Two super-sized ships have cruised into British waters, but how big can these behemoths get?

Super-sized ships: How big can they get?

Two of the largest vessels in the world cruised into UK waters last week
British doctors on brink of 'cure' for paralysis with spinal cord treatment

British doctors on brink of cure for paralysis

Sufferers can now be offered the possibility of cure thanks to a revolutionary implant of regenerative cells
Let's talk about loss

We need to talk about loss

Secrecy and silence surround stillbirth
Will there be an all-female mission to Mars?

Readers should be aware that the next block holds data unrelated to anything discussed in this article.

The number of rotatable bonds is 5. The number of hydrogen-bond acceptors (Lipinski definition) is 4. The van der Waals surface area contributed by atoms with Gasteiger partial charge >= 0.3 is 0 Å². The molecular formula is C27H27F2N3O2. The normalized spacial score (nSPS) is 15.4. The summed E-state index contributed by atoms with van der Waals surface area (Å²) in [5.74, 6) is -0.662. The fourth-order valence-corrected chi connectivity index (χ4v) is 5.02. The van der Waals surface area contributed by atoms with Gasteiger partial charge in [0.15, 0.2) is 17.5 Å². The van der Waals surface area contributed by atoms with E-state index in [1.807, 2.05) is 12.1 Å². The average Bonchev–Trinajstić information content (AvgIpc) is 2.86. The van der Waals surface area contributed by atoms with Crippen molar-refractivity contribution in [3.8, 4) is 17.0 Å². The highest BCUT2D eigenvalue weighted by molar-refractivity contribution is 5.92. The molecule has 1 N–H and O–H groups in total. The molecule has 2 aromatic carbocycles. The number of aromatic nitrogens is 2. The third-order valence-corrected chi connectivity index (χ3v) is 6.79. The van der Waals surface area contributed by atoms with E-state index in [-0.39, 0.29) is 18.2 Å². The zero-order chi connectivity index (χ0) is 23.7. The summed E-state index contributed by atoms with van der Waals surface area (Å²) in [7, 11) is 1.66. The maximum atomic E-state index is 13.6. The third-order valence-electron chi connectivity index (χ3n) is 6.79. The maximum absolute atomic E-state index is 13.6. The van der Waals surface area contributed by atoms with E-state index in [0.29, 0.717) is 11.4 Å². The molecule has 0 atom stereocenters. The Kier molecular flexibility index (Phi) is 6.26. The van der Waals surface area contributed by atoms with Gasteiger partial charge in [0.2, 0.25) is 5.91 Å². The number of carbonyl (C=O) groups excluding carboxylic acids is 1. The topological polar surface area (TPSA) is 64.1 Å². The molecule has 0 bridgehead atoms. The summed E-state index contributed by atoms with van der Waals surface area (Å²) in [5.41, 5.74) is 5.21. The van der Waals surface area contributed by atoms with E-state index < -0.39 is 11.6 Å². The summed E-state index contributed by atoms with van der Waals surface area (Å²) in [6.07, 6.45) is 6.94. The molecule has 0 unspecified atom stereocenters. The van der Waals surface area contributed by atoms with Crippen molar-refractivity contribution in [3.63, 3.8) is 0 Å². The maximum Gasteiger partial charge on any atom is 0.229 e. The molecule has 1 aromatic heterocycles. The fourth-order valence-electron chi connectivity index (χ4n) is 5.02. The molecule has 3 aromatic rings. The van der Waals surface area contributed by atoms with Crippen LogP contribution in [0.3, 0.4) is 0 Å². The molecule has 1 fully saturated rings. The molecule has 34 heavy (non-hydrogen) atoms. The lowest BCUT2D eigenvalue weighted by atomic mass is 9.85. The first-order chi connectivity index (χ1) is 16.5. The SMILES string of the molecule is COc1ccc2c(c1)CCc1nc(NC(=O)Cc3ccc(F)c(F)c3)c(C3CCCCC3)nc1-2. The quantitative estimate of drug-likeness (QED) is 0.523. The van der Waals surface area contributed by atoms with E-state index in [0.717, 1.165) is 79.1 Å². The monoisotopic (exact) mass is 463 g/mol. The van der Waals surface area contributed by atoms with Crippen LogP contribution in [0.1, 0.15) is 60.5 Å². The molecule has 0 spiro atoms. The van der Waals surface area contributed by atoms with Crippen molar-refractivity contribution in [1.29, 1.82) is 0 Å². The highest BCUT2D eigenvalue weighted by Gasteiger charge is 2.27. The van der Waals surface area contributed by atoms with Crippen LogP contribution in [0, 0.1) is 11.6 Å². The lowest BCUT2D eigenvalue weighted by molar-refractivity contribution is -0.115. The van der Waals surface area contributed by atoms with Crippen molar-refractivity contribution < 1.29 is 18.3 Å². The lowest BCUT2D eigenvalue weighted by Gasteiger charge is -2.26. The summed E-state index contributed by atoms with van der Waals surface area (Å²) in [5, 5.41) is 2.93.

Will there be an all-female mission to Mars?

Women may be better suited to space travel than men are
Oscar Pistorius sentencing: The athlete's wealth and notoriety have provoked a long overdue debate on South African prisons

'They poured water on, then electrified me...'

If Oscar Pistorius is sent to jail, his experience will not be that of other inmates
James Wharton: The former Guard now fighting discrimination against gay soldiers

The former Guard now fighting discrimination against gay soldiers

Life after the Army has brought new battles for the LGBT activist James Wharton
Ebola in the US: Panic over the virus threatens to infect President Obama's midterms

Panic over Ebola threatens to infect the midterms

Just one person has died, yet November's elections may be affected by what Republicans call 'Obama's Katrina', says Rupert Cornwell
Premier League coaches join the RSC to swap the tricks of their trades

Darling, you were fabulous! But offside...